Over the course of a year spent creating the work, Tyler collaborated with Steve Milligan and Akiva Fox, exchanging ideas, melodies, text and visuals. The resulting work combines Tyler’s music—instrumental pieces he plays on electric and acoustic guitars—with Milligan’s projection design, which includes a selection of photographs, sketches and insignia from the Gardner and Barnard collections.
Corduroy Roads made its world premiere in four sold-out performances, November 20-23, 2014, at Duke Performances, the commissioner of the work. Indy Week wrote that, “the net effect of the work—to explore the era’s lingering romanticization, horrific reality and perpetual aftermath—was magnificent and eye-opening.”
Corduroy Roads was commissioned by Duke Performances at Duke University. The piece premiered on November 20 in Durham, NC, and was made possible with additional support from the Archive of Documentary Arts at Duke's David M. Rubenstein Rare Book and Manuscript Library.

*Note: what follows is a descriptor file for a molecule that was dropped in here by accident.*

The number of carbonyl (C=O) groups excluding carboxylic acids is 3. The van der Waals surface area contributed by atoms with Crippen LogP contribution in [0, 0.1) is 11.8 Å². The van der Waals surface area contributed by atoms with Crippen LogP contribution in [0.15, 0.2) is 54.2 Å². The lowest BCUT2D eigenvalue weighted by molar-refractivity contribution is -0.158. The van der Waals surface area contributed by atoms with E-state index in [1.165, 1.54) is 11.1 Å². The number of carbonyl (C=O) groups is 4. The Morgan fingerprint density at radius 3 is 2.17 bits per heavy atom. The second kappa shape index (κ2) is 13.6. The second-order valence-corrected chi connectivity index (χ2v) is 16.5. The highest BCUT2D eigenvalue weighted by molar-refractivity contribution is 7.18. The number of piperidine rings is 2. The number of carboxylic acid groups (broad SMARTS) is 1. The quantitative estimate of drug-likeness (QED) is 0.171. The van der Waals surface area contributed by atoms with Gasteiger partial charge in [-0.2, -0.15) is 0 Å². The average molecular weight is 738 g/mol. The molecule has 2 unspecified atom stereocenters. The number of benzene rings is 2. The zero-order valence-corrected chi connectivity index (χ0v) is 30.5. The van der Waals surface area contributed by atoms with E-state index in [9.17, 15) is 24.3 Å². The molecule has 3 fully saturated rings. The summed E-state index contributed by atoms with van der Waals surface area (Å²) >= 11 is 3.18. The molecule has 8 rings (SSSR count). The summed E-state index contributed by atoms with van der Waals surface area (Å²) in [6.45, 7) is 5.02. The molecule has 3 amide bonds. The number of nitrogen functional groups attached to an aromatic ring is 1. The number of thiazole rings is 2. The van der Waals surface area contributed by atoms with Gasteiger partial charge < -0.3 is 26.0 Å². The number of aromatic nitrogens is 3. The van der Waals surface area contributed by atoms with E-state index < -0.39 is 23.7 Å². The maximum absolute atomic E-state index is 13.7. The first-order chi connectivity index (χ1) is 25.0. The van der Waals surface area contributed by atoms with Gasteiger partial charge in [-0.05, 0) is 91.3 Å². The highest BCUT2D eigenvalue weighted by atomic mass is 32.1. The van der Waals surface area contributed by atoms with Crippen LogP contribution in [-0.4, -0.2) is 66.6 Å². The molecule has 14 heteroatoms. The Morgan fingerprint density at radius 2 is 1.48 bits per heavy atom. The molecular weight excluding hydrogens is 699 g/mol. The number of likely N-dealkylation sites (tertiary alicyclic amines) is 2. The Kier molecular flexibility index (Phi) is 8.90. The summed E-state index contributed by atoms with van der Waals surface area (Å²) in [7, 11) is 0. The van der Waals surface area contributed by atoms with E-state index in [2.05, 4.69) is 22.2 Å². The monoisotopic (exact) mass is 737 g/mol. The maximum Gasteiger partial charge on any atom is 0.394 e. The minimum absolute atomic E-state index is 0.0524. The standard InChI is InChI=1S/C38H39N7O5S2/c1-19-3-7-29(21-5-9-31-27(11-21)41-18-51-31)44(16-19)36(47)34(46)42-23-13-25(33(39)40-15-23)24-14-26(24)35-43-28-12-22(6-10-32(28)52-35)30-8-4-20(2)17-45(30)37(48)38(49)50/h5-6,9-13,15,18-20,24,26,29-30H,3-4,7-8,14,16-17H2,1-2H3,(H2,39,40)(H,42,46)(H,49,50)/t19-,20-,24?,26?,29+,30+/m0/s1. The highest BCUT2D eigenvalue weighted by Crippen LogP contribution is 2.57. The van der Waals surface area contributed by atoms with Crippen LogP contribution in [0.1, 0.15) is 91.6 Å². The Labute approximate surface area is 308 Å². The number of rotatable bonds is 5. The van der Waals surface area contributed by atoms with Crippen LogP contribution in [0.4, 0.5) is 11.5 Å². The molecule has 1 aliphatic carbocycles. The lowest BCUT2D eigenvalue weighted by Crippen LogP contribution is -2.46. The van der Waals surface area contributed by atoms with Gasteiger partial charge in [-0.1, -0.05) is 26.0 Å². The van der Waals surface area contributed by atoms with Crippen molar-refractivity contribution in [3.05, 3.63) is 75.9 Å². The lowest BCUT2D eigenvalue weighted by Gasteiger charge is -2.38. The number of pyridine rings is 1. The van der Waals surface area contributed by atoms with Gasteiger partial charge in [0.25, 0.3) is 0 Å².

About the Artists
Over the last five years, William Tyler has emerged as one of America’s most expressive and evocative instrumentalists. For years, he was an in-demand sideman, becoming not only an essential component of Lambchop’s exquisitely strange country orbit but also playing with the likes of the Silver Jews, Charlie Louvin and Will Oldham. After a solo outing as The Paper Hats, he emerged as a commanding and inventive band of one with 2010’s Behold the Spirit. In 2013, he took another daring turn for Impossible Truth, his Merge Records debut: Tyler depended largely on the electric, a move that afforded those eight songs added grandeur and intrigue. His most recent release is the 2014 EP Lost Colony.